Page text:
While acknowledging that the FDA is continuing to seek stakeholder input on this topic and will evaluate this input, the FDA plainly stated its thinking with regard to opponents of the exemption:
“FDA therefore does not share
the view that an exemption from liability under 17 U.S.C. §1201 for circumvention conducted solely for purpose of diagnosis, maintenance, or repair of medical devices would necessarily and materially jeopardize the safety and effectiveness of medical devices in the United States with respect to cybersecurity…”(emphasis supplied).
Though it is not known what the final impact of the FDA’s supportive letter to the Copyright Office will be, Stephen Grimes of Strategic Healthcare Technology Associations, a knowledgeable industry observer and co-author of the AAMI Medical Device Cybersecurity Guide, saw the FDA letter and its implications as quite impactful.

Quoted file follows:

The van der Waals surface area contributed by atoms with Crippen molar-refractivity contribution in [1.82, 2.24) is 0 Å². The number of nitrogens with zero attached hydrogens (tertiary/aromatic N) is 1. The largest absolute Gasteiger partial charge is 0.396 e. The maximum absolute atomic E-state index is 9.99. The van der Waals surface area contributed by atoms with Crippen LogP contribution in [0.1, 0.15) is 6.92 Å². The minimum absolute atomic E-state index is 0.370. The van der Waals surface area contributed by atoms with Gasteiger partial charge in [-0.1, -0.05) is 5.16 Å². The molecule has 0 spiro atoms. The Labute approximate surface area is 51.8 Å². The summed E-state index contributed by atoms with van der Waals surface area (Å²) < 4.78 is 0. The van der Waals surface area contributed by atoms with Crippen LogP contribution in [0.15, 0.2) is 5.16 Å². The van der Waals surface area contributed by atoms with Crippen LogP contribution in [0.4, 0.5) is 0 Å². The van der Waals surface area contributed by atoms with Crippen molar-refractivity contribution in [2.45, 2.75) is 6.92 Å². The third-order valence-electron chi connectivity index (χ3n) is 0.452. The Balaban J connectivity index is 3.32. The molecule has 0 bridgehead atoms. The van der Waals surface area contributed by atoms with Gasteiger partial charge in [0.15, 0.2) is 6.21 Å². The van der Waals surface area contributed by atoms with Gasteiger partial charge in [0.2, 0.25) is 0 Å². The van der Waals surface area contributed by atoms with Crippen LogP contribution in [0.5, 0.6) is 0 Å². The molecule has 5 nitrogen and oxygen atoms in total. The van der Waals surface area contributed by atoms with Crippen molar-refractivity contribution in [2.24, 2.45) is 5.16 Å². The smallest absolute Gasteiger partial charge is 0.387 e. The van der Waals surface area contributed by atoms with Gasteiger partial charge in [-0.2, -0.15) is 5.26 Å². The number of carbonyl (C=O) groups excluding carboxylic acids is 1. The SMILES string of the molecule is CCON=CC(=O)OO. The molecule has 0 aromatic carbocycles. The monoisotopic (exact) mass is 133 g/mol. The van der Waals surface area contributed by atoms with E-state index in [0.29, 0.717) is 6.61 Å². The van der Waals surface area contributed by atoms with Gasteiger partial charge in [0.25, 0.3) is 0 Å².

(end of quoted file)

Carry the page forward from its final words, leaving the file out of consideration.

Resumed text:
“Once again, the FDA has demonstrated a willingness to look past unfounded claims of quality and cybersecurity risks being strongly voiced by parties who may possess other motives," Grimes said.
It will be very interesting in the coming months to learn of the final determination of the petition. What is also quite interesting is the FDA seems to be readily acknowledging that device servicing entities may be well positioned to help identify and address security vulnerabilities. Stay tuned.
About the author: Robert J. Kerwin is general counsel for IAMERS, the International Association of Medical Equipment Remarketers and Servicers.Back to HCB News